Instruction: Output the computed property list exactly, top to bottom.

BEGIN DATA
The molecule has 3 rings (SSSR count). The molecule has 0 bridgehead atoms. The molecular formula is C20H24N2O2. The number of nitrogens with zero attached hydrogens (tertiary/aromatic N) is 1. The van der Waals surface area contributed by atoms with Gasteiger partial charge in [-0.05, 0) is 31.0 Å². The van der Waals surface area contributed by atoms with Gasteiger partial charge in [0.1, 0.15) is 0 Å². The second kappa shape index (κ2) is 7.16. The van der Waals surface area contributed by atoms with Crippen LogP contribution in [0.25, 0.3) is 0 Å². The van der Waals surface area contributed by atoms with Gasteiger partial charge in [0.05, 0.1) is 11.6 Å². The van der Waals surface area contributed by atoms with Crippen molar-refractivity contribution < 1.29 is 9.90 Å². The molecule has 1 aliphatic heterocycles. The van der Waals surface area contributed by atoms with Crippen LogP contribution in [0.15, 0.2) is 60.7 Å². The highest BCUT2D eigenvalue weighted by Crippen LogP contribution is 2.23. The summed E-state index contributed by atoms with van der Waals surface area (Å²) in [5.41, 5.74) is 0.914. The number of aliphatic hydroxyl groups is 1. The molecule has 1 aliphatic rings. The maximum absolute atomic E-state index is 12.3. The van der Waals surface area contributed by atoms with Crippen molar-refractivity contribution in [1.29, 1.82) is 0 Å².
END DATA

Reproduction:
The molecule has 3 rings (SSSR count). The molecule has 0 bridgehead atoms. The molecular formula is C20H24N2O2. The number of nitrogens with zero attached hydrogens (tertiary/aromatic N) is 1. The van der Waals surface area contributed by atoms with Gasteiger partial charge in [-0.05, 0) is 31.0 Å². The van der Waals surface area contributed by atoms with Gasteiger partial charge in [0.1, 0.15) is 0 Å². The second kappa shape index (κ2) is 7.16. The van der Waals surface area contributed by atoms with Crippen LogP contribution in [0.25, 0.3) is 0 Å². The van der Waals surface area contributed by atoms with Gasteiger partial charge in [0.05, 0.1) is 11.6 Å². The van der Waals surface area contributed by atoms with Crippen molar-refractivity contribution < 1.29 is 9.90 Å². The molecule has 1 aliphatic heterocycles. The van der Waals surface area contributed by atoms with Crippen LogP contribution in [0.15, 0.2) is 60.7 Å². The highest BCUT2D eigenvalue weighted by Crippen LogP contribution is 2.23. The summed E-state index contributed by atoms with van der Waals surface area (Å²) in [5.41, 5.74) is 0.914. The number of aliphatic hydroxyl groups is 1. The molecule has 1 aliphatic rings. The maximum absolute atomic E-state index is 12.3. The van der Waals surface area contributed by atoms with Crippen molar-refractivity contribution in [1.29, 1.82) is 0 Å².